• L-Holy Land Hebrew: ("Bet ha-Tikva") Sholœm, kœr'im li Emi Vokr, ani baþ esrim vekhomesh, va'ani mi-Beþ haTikvo. [ʃoˈlœm, kœɾˈ(ʔ)im li ˈ(ʔ)ɛmi ˈvoʔkəɾ, (ʔ)aˈni baθ (ʔ)ɛsˈɾim vəχoˈmɛʃ, va(ʔ)aˈni miˈbɛθ haʔtɪʔkˈvo]
  • Hăvohróh Măcubéleth: [ʃoːˈləʊm, kəʊɾəˈʔɪjm lɪj ˈʔɛɪmiː ˈwoːʔkəɾ, ʔaˈnɪj baθ ʕɛsˈɾɪjm wəħoːˈmɛɪʃ, waʔaˈnɪj mɪʔˈkɛɾɛθ ħaðoːˈʃoː]
  • L-Standard English Hebrew: (Newton) [ʃɔˈləʏm, kəʏə(ɹ)ˈ(ʔ)ɪjm lɪj ˈ(ʔ)ɛɪmiː ˈwoː(ʔ)kə(ɹ), (ʔ)aˈnɪj baθ (ʔ)ɛsˈɹɪjm wəχɔˈmɛɪʃ, wa(ʔ)aˈnɪj mɪ(ʔ)ˈkɛɹɛθ ħadɔˈʃoː]
  • Western English Hebrew: [ʃɑˈɫoʊm, koɹˈ(ʔ)iːm ɫiː ˈ(ʔ)eɪmiː wɑːk⁼əɹ, (ʔ)ɑˈniː bɑt̪ (ʔ)ɛsˈɹiːm wəxɑˈmeɪʃ, wɑ(ʔ)ɑˈniː mɪ...]
  • Eastern English Hebrew: [ʃoˈloim, k⁼oɪʀˈ(ʔ)iːm liː ˈ(ʔ)eɪmiː ˈvoːk⁼əʀ, (ʔ)aˈniː bas̠ (ʔ)esˈʀim vəχoˈmeɪʃ, va(ʔ)aˈniː mi...]
  • "Poylish" Hebrew: [ʃuˈla:m, k⁼aʀˈ(ʔ)ejm lej ˈ(ʔ)aɪmej ˈvuːk⁼əʀ, (ʔ)oˈnej bos̠ (ʔ)esˈʀejm vəχuˈmaɪʃ, vo(ʔ)oˈnej mi...]
  • Philadelphian Hebrew:
  • Pre-Grimm English Hebrew: [sʰʌːˈloːm, k⁼oːɾəˈ(ʔ)iːm liː ˈ(ʔ)eːmi ˈwʌːkʼə, (ʔ)aˈniː batʰ (ʔ)esˈɾiːm wəxʌːˈmeːɧ, wa(ʔ)aˈniː mi...]
  • ĐG Hebrew: ("Saigon" as a placeholder) [sɔˈluəm, kuəɹəˈʔim li ˈʔiəmi ˈvɔkəɹ, ʔəˈni ɓatʰ ʔɛʂˈɹim vəhɔˈmiəs, vəʔəˈni miʂajˈɣɔn]
  • Khuamnisht Hebrew:
  • Togarmite Hebrew: (Newton) [ʃoˈløm, køɾˈ(ʔ)im li ˈ(ʔ)emi ˈvokəɾ, (ʔ)aˈni baθ (ʔ)ɛsˈɾim vəxoˈmeʃ, va(ʔ)aˈni mɪˈkɛɾɛθ xadoˈʃo]
  • Corded Ware Hebrew: [ʃaˈlomə, koɾəˈʔim li ˈʔemi ˈwakəɾ, ʔəˈni vaθ ʁesˈɾim wəχaˈmeʃ, wəʔəˈni mi-]
  • Qivattu Hebrew: [ʃaˈlom, koɾaˈʔim li ˈʔemi ˈwakaɾ, ʔəˈni vaθ ʁesˈɾim waχaˈmeʃ, waʔaˈni mi-]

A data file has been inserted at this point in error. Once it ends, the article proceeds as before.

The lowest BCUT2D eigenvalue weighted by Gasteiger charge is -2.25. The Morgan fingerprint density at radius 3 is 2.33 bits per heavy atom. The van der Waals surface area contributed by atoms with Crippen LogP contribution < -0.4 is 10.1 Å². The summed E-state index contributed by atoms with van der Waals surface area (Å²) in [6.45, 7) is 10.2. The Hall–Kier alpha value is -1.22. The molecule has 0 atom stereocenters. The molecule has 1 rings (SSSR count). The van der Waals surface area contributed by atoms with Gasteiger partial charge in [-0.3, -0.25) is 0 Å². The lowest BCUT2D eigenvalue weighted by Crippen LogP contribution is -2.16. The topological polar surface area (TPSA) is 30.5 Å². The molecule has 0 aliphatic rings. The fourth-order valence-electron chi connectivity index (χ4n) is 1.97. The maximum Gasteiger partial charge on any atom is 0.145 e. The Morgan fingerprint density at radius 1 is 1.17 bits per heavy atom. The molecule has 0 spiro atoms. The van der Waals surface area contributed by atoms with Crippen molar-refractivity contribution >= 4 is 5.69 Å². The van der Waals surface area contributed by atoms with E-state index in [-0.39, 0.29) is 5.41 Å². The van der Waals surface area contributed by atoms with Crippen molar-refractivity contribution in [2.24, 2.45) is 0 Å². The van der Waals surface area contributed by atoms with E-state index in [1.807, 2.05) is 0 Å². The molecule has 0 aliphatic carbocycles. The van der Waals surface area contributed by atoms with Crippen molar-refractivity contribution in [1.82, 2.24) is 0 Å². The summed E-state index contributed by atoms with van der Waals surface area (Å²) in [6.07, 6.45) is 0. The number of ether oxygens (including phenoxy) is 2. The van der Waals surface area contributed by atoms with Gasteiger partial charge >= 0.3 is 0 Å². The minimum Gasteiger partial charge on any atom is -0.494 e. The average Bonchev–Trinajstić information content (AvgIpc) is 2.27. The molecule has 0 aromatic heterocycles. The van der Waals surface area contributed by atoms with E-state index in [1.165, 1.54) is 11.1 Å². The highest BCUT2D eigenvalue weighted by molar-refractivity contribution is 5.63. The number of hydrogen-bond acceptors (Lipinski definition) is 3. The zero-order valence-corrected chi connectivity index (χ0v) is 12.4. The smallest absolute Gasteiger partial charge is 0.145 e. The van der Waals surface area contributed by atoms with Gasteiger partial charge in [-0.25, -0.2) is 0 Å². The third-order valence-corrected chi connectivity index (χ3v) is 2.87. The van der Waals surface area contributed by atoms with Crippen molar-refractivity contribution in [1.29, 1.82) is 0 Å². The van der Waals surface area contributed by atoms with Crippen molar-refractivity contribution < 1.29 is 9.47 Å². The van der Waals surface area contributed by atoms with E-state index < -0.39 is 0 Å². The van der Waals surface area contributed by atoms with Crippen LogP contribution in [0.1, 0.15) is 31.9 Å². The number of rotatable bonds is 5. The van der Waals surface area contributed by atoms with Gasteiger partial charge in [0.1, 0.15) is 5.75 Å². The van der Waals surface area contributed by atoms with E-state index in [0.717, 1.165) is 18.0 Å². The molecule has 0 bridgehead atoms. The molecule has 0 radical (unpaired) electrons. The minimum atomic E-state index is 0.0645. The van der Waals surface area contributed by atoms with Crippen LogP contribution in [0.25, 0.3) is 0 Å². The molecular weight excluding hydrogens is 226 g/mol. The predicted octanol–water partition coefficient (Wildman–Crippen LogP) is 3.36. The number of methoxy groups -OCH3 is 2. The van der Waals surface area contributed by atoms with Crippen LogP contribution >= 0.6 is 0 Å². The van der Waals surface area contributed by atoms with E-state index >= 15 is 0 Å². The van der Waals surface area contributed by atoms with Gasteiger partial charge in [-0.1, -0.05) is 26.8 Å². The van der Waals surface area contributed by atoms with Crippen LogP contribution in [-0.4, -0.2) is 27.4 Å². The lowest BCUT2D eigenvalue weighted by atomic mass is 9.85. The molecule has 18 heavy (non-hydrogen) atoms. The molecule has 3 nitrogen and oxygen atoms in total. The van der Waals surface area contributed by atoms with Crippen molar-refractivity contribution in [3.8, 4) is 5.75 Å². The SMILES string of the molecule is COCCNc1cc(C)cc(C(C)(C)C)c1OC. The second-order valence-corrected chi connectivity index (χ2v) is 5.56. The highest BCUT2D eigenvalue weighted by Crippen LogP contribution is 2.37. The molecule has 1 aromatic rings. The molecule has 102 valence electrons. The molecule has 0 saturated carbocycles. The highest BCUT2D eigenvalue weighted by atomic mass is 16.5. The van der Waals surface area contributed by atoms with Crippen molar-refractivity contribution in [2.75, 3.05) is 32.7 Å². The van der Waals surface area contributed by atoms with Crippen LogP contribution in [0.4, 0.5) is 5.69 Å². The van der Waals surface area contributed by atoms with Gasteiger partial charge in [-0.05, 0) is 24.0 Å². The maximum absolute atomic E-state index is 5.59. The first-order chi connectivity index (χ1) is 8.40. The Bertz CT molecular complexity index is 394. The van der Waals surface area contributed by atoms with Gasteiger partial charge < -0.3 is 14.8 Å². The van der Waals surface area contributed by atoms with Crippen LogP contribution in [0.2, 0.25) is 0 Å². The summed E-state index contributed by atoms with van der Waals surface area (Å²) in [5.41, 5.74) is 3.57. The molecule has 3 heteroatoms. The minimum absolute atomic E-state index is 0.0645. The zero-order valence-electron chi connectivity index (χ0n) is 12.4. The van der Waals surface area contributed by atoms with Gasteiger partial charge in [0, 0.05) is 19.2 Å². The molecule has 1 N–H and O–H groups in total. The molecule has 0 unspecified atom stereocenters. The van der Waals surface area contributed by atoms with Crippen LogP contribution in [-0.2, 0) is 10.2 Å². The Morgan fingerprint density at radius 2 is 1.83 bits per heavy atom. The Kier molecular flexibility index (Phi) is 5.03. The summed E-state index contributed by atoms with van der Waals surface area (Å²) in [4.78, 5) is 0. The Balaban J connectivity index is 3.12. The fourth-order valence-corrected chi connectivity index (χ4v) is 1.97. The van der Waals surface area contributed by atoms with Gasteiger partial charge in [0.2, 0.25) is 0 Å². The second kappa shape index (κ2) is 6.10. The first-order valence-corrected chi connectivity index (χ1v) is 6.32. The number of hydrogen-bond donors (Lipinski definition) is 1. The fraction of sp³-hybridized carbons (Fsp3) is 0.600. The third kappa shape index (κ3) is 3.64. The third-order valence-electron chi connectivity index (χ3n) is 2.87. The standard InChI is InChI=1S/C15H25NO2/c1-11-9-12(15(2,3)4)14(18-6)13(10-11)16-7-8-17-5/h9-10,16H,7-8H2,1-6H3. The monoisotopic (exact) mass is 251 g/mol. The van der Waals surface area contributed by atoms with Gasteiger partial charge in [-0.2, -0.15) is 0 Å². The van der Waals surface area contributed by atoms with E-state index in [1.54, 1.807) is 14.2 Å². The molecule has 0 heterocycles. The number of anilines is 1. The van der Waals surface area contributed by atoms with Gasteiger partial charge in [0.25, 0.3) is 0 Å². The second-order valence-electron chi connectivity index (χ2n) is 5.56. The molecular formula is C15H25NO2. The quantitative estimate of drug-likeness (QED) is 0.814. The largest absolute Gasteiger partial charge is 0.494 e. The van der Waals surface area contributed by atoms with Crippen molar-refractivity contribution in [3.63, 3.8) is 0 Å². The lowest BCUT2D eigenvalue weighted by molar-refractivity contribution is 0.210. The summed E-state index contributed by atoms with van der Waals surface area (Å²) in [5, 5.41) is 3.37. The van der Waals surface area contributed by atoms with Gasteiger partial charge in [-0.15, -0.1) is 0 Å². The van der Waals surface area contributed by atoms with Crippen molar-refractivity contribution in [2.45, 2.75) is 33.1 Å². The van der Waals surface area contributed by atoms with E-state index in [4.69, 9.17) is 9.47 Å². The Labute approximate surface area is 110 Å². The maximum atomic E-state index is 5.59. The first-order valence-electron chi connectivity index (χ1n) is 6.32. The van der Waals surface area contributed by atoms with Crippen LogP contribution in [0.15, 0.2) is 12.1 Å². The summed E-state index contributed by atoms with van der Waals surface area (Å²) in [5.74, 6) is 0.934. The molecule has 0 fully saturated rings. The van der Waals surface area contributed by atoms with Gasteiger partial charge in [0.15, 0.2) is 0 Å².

• Harappan Hebrew:
  • Siészal Hebrew: (Altón-Zýmó) [ʂɑːɫoːm, koːɻəˈʔiːm lʲiː eːmiː wɑːkəɻ, ʔaniː bat ʔesɻɨːm waχameːʂ, waʔaniː meː aɫˈtoːn ˈzɨːmoː]
  • Aussie (hypothetical): [ʃo:ɫəʉm, kəʉəʔi:m ɫi: æɪmi: wo:kə, æ'ni: bæθ esɹi:m wəxo:mæɪʃ, wæʔæni: mɪsɪdni:]
  • Younger Aussie (hypothetical): [ʃo:ɫɔʏm, kɔʏəʔi:m ɫi: æɪmi: wo:kə, a'ni: baθ esɹi:m wəxo:mæɪʃ, waʔani: mɪsɪdni:]
  • NZ (hypothetical): [ʃoɫɵʊm, koɹəi:m ɫi: ɐɪmi wo:kə, ɛ̞'ni: bɛ̞θ e̝sɹi:m wəxo:mɐɪʃ, wɛ̞ʔɛ̞ni: mɐɪ o:kɫənd]
  • Israeli Hebrew: [ʃa'lom, koʀ'(ʔ)im li 'e(j)mi 'wakʀ, (ʔ)a'ni bat (ʔ)es'ʀim veχa'meʃ, va(ʔ)a'ni mitel (ʔ)a'viv]
  • Yemenite Hebrew: [ʃɔːˈløːm, qøːrĭˈʔiːm liː ˈʔeːmiː ˈwɔːqăr. ʔăˈni bæθ ʕæsˈriːm wɔ̆ħɔːˈmeːʃ, wæʔăˈniː miˈsˤːɑnʕæ]

Sample (Genesis 1:1-5)

TODO: Western accent

Verse Masoretic Text L-Philadelphian L-Standard (Havohroh Măcubeleth) Eastern Translation
1:1

בְּרֵאשִׁ֖ית בָּרָ֣א אֱלֹהִ֑ים אֵ֥ת הַשָּׁמַ֖יִם וְאֵ֥ת הָאָֽרֶץ׃

[bəɹɪjˈʃiʝt̪ bɔˈɹoə ʔɛɫəʊˈhiʝm | ʔɪjt̪ hæʃɔˈmɑːjɪm wəˈʔɪjt̪ hɔˈʔoəɾɛts] [bəɾɛɪˈʃɪjθ boːˈɾoː ʔɛlə̟ʊˈhɪjm | ʔɛɪθ haʃoːˈmɑːjɪm wəˈʔɛɪθ hoːˈʔoːɾɛʔts] [bəʀeɪˈʃiːs̠ boˈʀoː ʔelɔɪˈhiːm | ʔeɪs̠ haʃoˈmaːjɪm vəˈʔeɪs̠ hoˈʔoːʀets] When God began creating the heaven and the earth,
1:2

וְהָאָ֗רֶץ הָֽיְתָ֥ה תֹ֨הוּ֙ וָבֹ֔הוּ וְחֹ֖שֶׁךְ עַל־פְּנֵ֣י תְה֑וֹם וְר֣וּחַ אֱלֹהִ֔ים מְרַחֶ֖פֶת עַל־פְּנֵ֥י הַמָּֽיִם